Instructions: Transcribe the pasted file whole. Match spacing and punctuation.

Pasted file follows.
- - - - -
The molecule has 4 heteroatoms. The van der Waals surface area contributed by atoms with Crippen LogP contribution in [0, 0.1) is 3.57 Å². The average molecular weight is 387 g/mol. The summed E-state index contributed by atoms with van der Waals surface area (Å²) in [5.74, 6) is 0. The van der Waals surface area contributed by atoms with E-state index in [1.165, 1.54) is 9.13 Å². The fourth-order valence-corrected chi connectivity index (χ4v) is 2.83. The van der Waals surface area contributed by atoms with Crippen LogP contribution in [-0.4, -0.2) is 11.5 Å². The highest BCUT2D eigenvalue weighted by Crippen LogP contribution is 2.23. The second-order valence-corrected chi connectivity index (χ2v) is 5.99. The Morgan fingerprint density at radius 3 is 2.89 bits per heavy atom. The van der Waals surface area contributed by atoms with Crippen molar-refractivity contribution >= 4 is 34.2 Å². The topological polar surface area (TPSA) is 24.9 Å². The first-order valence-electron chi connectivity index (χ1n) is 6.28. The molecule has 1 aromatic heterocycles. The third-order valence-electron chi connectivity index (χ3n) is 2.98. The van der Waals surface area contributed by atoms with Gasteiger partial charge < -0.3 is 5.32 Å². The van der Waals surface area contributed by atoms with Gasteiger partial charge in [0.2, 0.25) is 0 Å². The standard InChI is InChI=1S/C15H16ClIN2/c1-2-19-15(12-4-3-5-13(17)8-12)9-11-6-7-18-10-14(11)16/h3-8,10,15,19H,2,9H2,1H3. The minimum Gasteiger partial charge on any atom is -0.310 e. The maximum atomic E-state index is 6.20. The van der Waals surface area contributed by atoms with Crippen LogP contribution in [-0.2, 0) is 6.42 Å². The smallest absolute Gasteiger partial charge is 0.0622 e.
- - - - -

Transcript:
The molecule has 4 heteroatoms. The van der Waals surface area contributed by atoms with Crippen LogP contribution in [0, 0.1) is 3.57 Å². The average molecular weight is 387 g/mol. The summed E-state index contributed by atoms with van der Waals surface area (Å²) in [5.74, 6) is 0. The van der Waals surface area contributed by atoms with E-state index in [1.165, 1.54) is 9.13 Å². The fourth-order valence-corrected chi connectivity index (χ4v) is 2.83. The van der Waals surface area contributed by atoms with Crippen LogP contribution in [-0.4, -0.2) is 11.5 Å². The highest BCUT2D eigenvalue weighted by Crippen LogP contribution is 2.23. The second-order valence-corrected chi connectivity index (χ2v) is 5.99. The Morgan fingerprint density at radius 3 is 2.89 bits per heavy atom. The van der Waals surface area contributed by atoms with Crippen molar-refractivity contribution >= 4 is 34.2 Å². The topological polar surface area (TPSA) is 24.9 Å². The first-order valence-electron chi connectivity index (χ1n) is 6.28. The molecule has 1 aromatic heterocycles. The third-order valence-electron chi connectivity index (χ3n) is 2.98. The van der Waals surface area contributed by atoms with Gasteiger partial charge < -0.3 is 5.32 Å². The van der Waals surface area contributed by atoms with Gasteiger partial charge in [0.2, 0.25) is 0 Å². The standard InChI is InChI=1S/C15H16ClIN2/c1-2-19-15(12-4-3-5-13(17)8-12)9-11-6-7-18-10-14(11)16/h3-8,10,15,19H,2,9H2,1H3. The minimum Gasteiger partial charge on any atom is -0.310 e. The maximum atomic E-state index is 6.20. The van der Waals surface area contributed by atoms with Crippen LogP contribution in [-0.2, 0) is 6.42 Å². The smallest absolute Gasteiger partial charge is 0.0622 e.